Turn your kimono inside out, match up and pin the underarm and side seams then stitch with your usual 1.5cm / ⅝” seam allowance.

Snip the underarm curves (no more than 1cm / ⅜” so as not to snip your stitches!) then press the seam open and finish the raw edges.

All that’s left now is the hem! Just as before, press up the raw edge at the hem by approximately 1cm / ⅜” and then again by 1cm/ ⅜”, stitch as close as you can to the fold and press.


Done! Who needs showers anyway...

Comments on this post (17)

  • Aug 16, 2017

    I’ve noticed that raglan does it very often. For my coat pattern I moved the shoulder seam forward to compensate for this. It seemsto work

    — Rick

  • Jul 13, 2017

    Very cute out come. Size 12? For us in Canada you look more like a petit 8 at most .
    Very well done tutorial.

    — Caroline

  • Sep 16, 2016

    I have made two using rayon sarongs. They are fabulous, if a bit slippery. I don’t mind the rearranging when I get inside a coffee shop etc.

    — Jen pickard

  • Jun 16, 2016

    Hi Kirsty, if you’re having trouble hemming the neckline, you could try finishing it with bias binding which would prevent the puckering. Hope this helps!

    — Elisalex - By Hand London

  • Jun 13, 2016

    Arghh help me, I am a novice! The neckline by the shoulders all puckered so I’ve unpicked it. Do you have any more tips on how to to sew this bit? Thank you.

    — Kirsty

  • Apr 25, 2016

    Hi Sarah, yes you’ll be fine with fabric 112cm wide. And a drapey knit would work nicely! Just as long as your fabric has some body, but isn’t too stretchy, you’ll have yourself a lovely kimono. Hope this helps!

    — Elisalex

  • Jan 04, 2016

    I love this tutorial! So easy to follow. I’ve been given a sewing machine for Christmas and I’m looking for easy projects to get me into the swing of sewing (haven’t sewn since GCSE textiles some 15 years ago!)
    I’m going to give this gorgeous kimono a try, the moment my fabric arrives. xx

    — Tinuke

  • Dec 30, 2015

    Great tutorial, thank you! I have two questions though – how wide does the fabric need to be (selvedge to selvedge), would 112cm work? And, can you use knit or woven, as long as it is drapey? Or does it have to be one? Thank you so much! Happy New Year.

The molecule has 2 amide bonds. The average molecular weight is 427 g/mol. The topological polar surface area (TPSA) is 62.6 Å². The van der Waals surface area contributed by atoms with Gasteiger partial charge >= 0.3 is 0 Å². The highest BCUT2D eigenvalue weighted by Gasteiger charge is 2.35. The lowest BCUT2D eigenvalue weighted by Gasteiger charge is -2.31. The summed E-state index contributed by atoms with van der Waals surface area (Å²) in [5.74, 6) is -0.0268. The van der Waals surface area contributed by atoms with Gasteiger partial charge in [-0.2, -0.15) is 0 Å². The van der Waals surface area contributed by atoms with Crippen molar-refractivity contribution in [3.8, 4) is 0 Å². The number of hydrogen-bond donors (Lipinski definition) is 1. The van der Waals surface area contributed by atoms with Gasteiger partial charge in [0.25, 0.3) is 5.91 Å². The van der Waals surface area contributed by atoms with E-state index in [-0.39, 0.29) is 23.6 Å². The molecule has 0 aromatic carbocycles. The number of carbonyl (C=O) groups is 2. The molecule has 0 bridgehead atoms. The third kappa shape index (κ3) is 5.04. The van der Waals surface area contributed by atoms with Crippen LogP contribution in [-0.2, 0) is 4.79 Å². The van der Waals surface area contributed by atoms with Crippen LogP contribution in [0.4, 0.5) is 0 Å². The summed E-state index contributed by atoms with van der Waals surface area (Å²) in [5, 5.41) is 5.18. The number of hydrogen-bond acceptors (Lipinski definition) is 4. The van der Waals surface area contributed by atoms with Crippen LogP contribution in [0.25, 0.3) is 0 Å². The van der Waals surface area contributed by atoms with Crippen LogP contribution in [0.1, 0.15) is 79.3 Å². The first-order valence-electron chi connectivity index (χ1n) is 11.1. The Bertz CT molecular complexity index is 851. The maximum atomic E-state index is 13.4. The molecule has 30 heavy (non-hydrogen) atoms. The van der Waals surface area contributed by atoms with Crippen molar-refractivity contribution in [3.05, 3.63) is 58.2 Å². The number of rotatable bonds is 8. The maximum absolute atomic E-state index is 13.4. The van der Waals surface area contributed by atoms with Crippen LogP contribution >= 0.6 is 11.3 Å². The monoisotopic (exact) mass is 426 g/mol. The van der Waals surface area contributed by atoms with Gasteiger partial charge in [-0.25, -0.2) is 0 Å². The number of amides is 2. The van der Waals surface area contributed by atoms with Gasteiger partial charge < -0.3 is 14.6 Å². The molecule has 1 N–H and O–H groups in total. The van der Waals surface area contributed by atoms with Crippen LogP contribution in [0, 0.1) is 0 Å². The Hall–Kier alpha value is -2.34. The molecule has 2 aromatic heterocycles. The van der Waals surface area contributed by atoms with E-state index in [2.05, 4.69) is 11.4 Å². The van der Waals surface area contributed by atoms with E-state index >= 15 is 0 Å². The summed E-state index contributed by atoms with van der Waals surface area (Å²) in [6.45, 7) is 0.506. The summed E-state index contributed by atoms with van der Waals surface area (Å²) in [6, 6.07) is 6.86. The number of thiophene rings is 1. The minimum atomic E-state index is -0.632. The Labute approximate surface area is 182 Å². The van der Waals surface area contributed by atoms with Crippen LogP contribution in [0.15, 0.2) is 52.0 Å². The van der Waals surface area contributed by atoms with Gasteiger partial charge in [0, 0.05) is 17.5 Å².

— Sarah

  • Nov 18, 2015

    Hi Tessa, we used a drapey viscose rayon, but a soft cotton lawn would also work very well. Don’t be afraid to try new fabrics, and as long as it’s not too lightweight and slippery, rayon makes an excellent transition away from stable cottons. Hope this helps!

    — Elisalex - By Hand London

  • Nov 18, 2015

    i love it. It would make a brilliant Christmas present. What material are you using? I’m new to sewing and I find choosing material for a project really difficult. I haven’t ventured away from cotton yet. Tutorial looks brilliant, even I might be able to follow it!

    — Tessa

  • Jun 02, 2015

    Love this!! One of the easiest tutorials I’ve found! I’m having trouble with my neckline….did you hem the very top of your neckline (where the fold is) or leave it? Thank you for this!!!

    — Lee lee

  • Jan 03, 2015

    Just made one with your tutorial. Took me almost 2 hours and its absolutely fabulous! Definately wanna make more of these.

    — nantje

  • Nov 12, 2014

    Love this! I’ve got some Asian fabric which will be perfect for this. A great idea! Thanks

    — Karen

  • Sep 11, 2014

    Jackpot! I’ve just moved to singapore and this will be perfect for teaching in. With something on underneath, obvs…. X

    — Mimi

  • Aug 17, 2014

    Love the simplicity of your tute, and a pretty print makes it such a fun garment. Thanks!

    — Maris Olsen

  • Aug 16, 2014

    Hey perfect timing. I have been trying to plan my next few sewing projects with summer in mind (I’m in South Australia) and this seems like a good airy, cover-up which is really needed on the super hot days we get here (upwards of 38°c!)

    — Sundari Carmody

  • Aug 15, 2014

    Love it! I need one of these!

    — Ginger